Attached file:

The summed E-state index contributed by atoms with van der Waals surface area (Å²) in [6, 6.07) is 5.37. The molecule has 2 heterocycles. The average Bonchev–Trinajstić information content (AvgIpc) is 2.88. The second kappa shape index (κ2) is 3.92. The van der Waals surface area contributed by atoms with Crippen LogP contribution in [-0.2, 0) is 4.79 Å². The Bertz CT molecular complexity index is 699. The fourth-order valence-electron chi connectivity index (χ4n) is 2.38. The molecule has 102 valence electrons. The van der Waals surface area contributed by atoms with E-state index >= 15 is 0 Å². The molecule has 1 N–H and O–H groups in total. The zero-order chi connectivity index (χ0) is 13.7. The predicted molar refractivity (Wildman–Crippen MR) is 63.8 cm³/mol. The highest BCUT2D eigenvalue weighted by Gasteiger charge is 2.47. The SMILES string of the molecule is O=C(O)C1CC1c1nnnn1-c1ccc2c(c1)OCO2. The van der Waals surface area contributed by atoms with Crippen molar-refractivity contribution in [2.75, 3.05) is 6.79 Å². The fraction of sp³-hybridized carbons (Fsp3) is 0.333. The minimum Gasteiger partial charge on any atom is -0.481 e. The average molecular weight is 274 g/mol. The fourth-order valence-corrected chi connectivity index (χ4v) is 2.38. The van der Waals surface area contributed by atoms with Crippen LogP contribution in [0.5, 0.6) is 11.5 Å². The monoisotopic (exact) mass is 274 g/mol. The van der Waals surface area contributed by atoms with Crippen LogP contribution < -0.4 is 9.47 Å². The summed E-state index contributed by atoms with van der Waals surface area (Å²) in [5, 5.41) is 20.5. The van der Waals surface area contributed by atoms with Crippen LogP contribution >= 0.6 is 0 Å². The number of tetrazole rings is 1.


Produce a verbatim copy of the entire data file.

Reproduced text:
The summed E-state index contributed by atoms with van der Waals surface area (Å²) in [6, 6.07) is 5.37. The molecule has 2 heterocycles. The average Bonchev–Trinajstić information content (AvgIpc) is 2.88. The second kappa shape index (κ2) is 3.92. The van der Waals surface area contributed by atoms with Crippen LogP contribution in [-0.2, 0) is 4.79 Å². The Bertz CT molecular complexity index is 699. The fourth-order valence-electron chi connectivity index (χ4n) is 2.38. The molecule has 102 valence electrons. The van der Waals surface area contributed by atoms with E-state index >= 15 is 0 Å². The molecule has 1 N–H and O–H groups in total. The zero-order chi connectivity index (χ0) is 13.7. The predicted molar refractivity (Wildman–Crippen MR) is 63.8 cm³/mol. The highest BCUT2D eigenvalue weighted by Gasteiger charge is 2.47. The SMILES string of the molecule is O=C(O)C1CC1c1nnnn1-c1ccc2c(c1)OCO2. The van der Waals surface area contributed by atoms with Crippen molar-refractivity contribution in [2.75, 3.05) is 6.79 Å². The fraction of sp³-hybridized carbons (Fsp3) is 0.333. The minimum Gasteiger partial charge on any atom is -0.481 e. The average molecular weight is 274 g/mol. The fourth-order valence-corrected chi connectivity index (χ4v) is 2.38. The van der Waals surface area contributed by atoms with Crippen LogP contribution in [0.5, 0.6) is 11.5 Å². The monoisotopic (exact) mass is 274 g/mol. The van der Waals surface area contributed by atoms with Crippen LogP contribution < -0.4 is 9.47 Å². The summed E-state index contributed by atoms with van der Waals surface area (Å²) in [5, 5.41) is 20.5. The van der Waals surface area contributed by atoms with Crippen LogP contribution >= 0.6 is 0 Å². The number of tetrazole rings is 1.